Marlborough Roads manager Steve Murrin says the company will build the roundabout, then seek costs through development contributions. Photo: Chloe Ranford/LDR.

Ever increasing circles as new roundabout gets approval

Blenheim is to get another roundabout to help pacify council ahead of a possible 367-house development.

Thirty hectares of mostly vineyard land on the west side of Battys Rd has been rezoned residential.

But Marlborough Roads manager Steve Murrin says a roundabout must be installed at the intersection before any subdivision can take place.

Marlborough Roads are set to pay for the addition, with costs being recouped from developers.

Environment plan panel member and councillor David Oddie says commissioners proposed developers would cover the costs of installing the Battys Rd and New Renwick Rd intersection roundabout.

“I’m not quite sure how that works, but that was what the proposal said.”

But Steve says he understood Marlborough Roads would build the roundabout, and then seek costs from development contributions.

The roundabout would cater for increased traffic movements from any new housing development, and “some existing pressures”.

Design work on the roundabout has already begun, which could see land purchased to allow it to go ahead.

New subdivisions could be developed by Burleigh Estate Ltd, which owned 14.8ha of the rezoned 30ha, or by their neighbours, the Marris Family Trust, which owned the remaining 16.8ha.

The Marris Family Trust are yet to decide to go ahead with any development.

Speaking on behalf of the Trust, Donna Marris says the trust was aware there would need to be “traffic considerations, including potentially a roundabout solution”, before developments took place.

Burleigh Estate Ltd spokesman Norman Clifford says a roundabout has been needed for “some time”.

“It’s the main road used to get from the south to north of town. It was a very wise decision from the plan’s panel,” he says.

The deadline for appeals on the Proposed Marlborough Environment Plan had been pushed out to April 16, after delays in getting the full and finalised version of the plan out last week.

Marlborough Civil Defence emergency management officer Gary Spence. Photo: Paula Hulburt.

Mayor tipped over the edge

Marlborough’s Emergency Response Team tipped the region’s mayor over the edge last week – but all for a good cause.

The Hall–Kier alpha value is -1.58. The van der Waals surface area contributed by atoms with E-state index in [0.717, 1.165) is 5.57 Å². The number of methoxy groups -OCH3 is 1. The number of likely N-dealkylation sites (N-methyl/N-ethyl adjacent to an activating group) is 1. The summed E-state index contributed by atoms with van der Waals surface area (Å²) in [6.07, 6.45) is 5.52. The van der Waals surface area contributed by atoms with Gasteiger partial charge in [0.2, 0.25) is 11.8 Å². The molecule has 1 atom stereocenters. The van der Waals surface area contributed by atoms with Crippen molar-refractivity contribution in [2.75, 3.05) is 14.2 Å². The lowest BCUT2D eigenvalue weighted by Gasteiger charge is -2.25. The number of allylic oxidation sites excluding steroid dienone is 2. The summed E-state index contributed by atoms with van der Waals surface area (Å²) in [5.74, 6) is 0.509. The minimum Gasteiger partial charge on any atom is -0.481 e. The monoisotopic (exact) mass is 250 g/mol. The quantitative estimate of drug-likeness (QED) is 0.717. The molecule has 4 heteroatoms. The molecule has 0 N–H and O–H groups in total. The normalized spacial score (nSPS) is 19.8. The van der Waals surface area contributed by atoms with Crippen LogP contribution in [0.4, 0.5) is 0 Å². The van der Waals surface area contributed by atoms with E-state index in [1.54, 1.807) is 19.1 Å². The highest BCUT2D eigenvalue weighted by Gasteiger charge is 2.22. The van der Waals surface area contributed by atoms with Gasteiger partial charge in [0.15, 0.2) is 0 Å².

Strapped into a stretcher, mayor Leggett was lowered from a height of 4.1metres as he was rescued from the fire station training tower in Blenheim.

Playing the part of a casualty, mayor Leggett joked he had checked his will.

“I did think about checking whether it was up to date,” he says

Members of Marlborough Emergency Response Team train regularly to prepare for possible disaster.

Mayor John Leggett was in safe hands as he was lowered to the ground. Photo: Paula Hulburt.
Mayor John Leggett was in safe hands as he was lowered to the ground. Photo: Paula Hulburt.

Part of their training includes ground-based rescue, structural search, flood response and casualty recovery.

Marlborough Civil Defence emergency management officer Gary Spence was on hand to talk the audience through the stages of a rescue.

Fire, ambulance and police personnel watched on in interest.

“It’s about keeping the team safe and getting the casualty out of there, he says.

Mayor Leggett agreed to play the part of a casualty with possible neck or spinal injuries.

Crews carefully transferred him into the stretcher by sliding it underneath while he was moved in a blanket.

“I felt very safe, very secure,” he says.

The Marlborough team make up part of 750 emergency personnel throughout the country.

Gary says the 24-strong team are unique in that they don’t just undertake rescues but help support Fire and Emergency New Zealand setting up mobile civil defence centres.

“Other responsibilities include performing evacuations; they are qualified to do cordons and roadblocks so it’s a team that can really fit lots of different areas and different roles.